# Are linearly independent harmonic polynomials orthogonal upon integration over the sphere?

There is a theorem that states that the vector space of homogeneous polynomials decomposes into an orthogonal direct sum of vector spaces of harmonic polynomials as

$$\mathcal{P}_n = \mathcal{H}_n \oplus r^2 \mathcal{H}_{n-2} \oplus r^4 \mathcal{H}_{n-4} \oplus \cdots$$ where the inner product can be defined for instance as $$\langle x_0^{d_1}x_1^{d_2}\cdots x_N^{d_N},x_0^{m_1}x_1^{m_2}\cdots x_N^{m_N} \rangle= d_1!\delta_{d_1,m_1}\cdots d_N !\delta_{d_N,m_N}$$ where $\sum_i d_i = \sum_i m_i$ which says that monomials are pairwise orthogonal.

Say that I have built up a basis using Gram Schmidt procedures up to third order such that $\mathcal{H}_0 = \{1\}$, $\mathcal{H}_1 = \{x,y\}$, and $\mathcal{H}_3 = \{x^2-y^2, xy\}$ ignoring normalization.

When the polynomials are restricted to the unit sphere the above decomposition reads $$\mathcal{P}^S_n = \mathcal{H}^S_n \oplus \mathcal{H}^S_{n-2} \oplus \mathcal{H}^S_{n-4} \oplus \cdots$$ where all polynomials are evaluated over the unit sphere and $\mathcal{H}^S_k$ are spherical harmonics.

Thus returning to my basis above, is it correct to say that these correspond to the real Spherical Harmonics? I am mostly interested in if there is a way to prove that they are orthogonal over a typical inner product such as $$\langle p,q\rangle = \int d\Omega (p*q)$$ where integration is over the unit sphere, and I again don't care about normalization. By inspection it is obvious that they are going to be orthogonal in this way but I can't prove it to myself.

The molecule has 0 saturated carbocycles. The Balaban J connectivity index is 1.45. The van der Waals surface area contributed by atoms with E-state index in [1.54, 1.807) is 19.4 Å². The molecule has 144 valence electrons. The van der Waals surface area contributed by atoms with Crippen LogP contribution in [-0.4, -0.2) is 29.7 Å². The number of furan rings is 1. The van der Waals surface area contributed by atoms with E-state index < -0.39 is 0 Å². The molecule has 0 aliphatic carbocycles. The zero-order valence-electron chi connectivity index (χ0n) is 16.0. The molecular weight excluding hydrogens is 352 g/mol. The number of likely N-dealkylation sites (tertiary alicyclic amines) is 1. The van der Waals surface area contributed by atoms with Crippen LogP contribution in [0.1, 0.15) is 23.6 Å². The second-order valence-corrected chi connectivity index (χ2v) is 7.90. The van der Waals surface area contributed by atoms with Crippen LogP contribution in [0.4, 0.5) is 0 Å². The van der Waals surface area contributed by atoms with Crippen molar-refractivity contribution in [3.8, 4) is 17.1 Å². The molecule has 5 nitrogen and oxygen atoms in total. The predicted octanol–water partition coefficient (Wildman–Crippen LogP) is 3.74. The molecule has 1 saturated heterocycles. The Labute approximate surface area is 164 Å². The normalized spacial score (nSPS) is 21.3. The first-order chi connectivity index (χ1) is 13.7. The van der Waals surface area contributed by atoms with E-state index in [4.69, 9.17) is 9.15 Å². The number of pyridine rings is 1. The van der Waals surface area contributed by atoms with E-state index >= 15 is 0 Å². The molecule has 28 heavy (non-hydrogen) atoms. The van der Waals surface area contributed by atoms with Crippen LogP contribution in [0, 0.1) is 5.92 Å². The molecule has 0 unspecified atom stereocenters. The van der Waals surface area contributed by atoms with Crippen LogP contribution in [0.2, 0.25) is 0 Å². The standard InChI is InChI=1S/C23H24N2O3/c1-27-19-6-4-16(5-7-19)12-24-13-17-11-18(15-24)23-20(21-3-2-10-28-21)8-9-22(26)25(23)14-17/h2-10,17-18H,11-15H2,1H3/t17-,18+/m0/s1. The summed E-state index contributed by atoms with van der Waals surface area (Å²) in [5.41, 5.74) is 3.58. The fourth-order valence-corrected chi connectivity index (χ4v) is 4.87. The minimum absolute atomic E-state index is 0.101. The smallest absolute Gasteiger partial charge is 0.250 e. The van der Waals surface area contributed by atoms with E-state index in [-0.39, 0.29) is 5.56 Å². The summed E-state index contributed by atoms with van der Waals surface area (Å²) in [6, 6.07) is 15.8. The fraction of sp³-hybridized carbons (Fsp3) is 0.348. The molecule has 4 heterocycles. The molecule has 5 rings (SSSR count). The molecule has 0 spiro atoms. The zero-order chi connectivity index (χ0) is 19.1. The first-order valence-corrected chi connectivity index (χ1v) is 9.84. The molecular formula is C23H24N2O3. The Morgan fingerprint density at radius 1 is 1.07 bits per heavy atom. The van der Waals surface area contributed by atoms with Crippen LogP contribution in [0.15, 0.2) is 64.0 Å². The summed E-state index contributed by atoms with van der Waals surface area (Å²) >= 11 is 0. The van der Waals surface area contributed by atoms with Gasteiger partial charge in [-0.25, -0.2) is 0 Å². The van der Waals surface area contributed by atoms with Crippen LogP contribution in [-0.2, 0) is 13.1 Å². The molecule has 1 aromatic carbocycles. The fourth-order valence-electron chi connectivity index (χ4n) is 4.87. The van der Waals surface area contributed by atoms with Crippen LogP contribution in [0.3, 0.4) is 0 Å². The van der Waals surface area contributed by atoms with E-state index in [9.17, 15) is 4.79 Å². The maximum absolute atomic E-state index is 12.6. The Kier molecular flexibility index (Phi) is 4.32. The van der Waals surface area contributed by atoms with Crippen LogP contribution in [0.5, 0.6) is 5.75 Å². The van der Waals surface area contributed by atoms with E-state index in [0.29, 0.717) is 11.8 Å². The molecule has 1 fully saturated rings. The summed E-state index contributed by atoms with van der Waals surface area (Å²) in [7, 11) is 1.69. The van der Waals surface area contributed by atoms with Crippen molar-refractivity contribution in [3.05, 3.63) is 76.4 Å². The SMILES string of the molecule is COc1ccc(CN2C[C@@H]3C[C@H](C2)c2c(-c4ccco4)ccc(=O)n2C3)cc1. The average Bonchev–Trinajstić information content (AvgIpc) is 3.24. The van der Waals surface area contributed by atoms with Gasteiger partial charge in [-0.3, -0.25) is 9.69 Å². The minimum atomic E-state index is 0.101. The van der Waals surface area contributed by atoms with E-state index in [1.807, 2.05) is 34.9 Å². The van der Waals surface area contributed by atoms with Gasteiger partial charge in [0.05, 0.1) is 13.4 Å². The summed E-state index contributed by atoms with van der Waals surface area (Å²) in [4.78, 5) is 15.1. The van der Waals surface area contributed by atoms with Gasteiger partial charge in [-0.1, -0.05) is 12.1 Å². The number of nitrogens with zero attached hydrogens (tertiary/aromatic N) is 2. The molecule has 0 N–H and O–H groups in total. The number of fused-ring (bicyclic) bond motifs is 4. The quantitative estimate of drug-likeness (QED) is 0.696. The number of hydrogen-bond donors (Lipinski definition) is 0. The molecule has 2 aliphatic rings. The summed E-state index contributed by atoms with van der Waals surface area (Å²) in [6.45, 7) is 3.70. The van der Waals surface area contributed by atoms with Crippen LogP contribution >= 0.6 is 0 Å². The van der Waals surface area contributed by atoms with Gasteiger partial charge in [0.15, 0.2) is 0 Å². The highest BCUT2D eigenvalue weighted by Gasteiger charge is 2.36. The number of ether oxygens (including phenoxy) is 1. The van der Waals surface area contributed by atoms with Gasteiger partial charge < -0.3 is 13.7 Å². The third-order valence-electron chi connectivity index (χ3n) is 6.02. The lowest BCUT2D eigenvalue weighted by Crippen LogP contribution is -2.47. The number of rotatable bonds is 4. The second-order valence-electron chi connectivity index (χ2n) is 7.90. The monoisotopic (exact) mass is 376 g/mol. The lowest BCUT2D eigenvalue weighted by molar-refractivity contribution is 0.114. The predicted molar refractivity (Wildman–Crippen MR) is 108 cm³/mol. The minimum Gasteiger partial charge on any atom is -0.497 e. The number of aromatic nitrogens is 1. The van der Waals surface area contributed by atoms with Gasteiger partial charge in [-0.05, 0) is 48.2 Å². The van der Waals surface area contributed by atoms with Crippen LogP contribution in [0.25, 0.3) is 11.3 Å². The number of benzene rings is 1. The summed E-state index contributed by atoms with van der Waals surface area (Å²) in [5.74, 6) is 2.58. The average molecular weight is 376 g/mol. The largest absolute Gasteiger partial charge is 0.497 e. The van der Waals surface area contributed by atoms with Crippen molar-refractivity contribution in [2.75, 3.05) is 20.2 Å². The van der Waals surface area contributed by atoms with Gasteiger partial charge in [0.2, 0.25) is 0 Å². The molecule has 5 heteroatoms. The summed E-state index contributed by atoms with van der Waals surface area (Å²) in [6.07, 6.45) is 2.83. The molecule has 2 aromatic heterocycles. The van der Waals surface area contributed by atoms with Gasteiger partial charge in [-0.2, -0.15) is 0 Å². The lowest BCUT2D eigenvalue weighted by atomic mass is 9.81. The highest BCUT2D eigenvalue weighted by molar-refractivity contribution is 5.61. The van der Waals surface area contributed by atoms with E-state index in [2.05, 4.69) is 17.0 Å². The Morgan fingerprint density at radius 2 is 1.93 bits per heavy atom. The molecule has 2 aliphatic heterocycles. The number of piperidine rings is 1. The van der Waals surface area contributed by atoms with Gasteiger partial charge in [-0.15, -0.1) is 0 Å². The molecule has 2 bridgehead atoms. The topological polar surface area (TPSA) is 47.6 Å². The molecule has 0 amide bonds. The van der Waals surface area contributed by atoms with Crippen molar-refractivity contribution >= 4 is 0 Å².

The part I am struggling with is the fact that I only use the first inner product in making the polynomials so I am obviously never requiring that they are integral-orthogonal. But maybe the reason they turn out to be is because I have found a minimal basis on which to expand the Harmonic Polynomials, which means they are going to be orthogonal?

Please let me know if there is a connection here that I am missing. Thank you!

## 1 Answer

Homogeneous harmonic polynomials of different degrees are orthogonal on the unit sphere, because they are eigenfunctions of the (self-adjoint) Laplace-Beltrami operator, with different eigenvalues. According to Wikipedia, $$\Delta_{S^{n-1}}f=-\ell(\ell+n-2)f$$ where $\ell$ is the degree of homogeneity.

Within the same degree, orthogonality is not automatic. E.g., $x$ is not orthogonal to $x+y$, although they are linearly independent. It's true that for small degrees and low dimensions, a "natural" choice of polynomials turns out to work. But as the degree increases, the choice of orthogonal polynomials becomes much less obvious.

• Ok that is good to know that they are not guaranteed to be orthogonal within the same degree. However, I am also wondering if the choice of my first inner product above does always result in orthogonal polynomials as I cannot easily find a counter example. Apr 15 '16 at 20:51
• Harmonic6: $\sqrt{8/35}(x^{4} -3x^{2} y^{2} -3x^{2} z^{2} +3/8y^{4} +3/4y^{2} z^{2} +3/8z^{4} )$ Harmonic7: $1.51186(x^{3} y-3/4xy^{3} -3/4xyz^{2} )$ Harmonic8: $1.60357(x^{2} y^{2} -x^{2} z^{2} -1/6y^{4} +1/6z^{4} )$ Harmonic9: $(xy^{3} -3xyz^{2} )$ Harmonic10:$\sqrt{1/8}(y^{4} -6y^{2} z^{2} +z^{4} )$ Harmonic11:$1.51186(x^{3} z-3/4xy^{2} z-3/4xz^{3} )$ Harmonic12:$3.20713(x^{2} yz-1/6y^{3} z-1/6yz^{3} )$ Harmonic13:$3(xy^{2} z-1/3xz^{3} )$ Harmonic14:$\sqrt{2}(y^{3} z-yz^{3} )$ Apr 16 '16 at 4:24
• The above harmonics correspond exactly (up to a permutation of variables) to those linked in your response but were made from the procedure outlined in the question. Is it purely coincidence that they are orthogonal? Apr 16 '16 at 4:28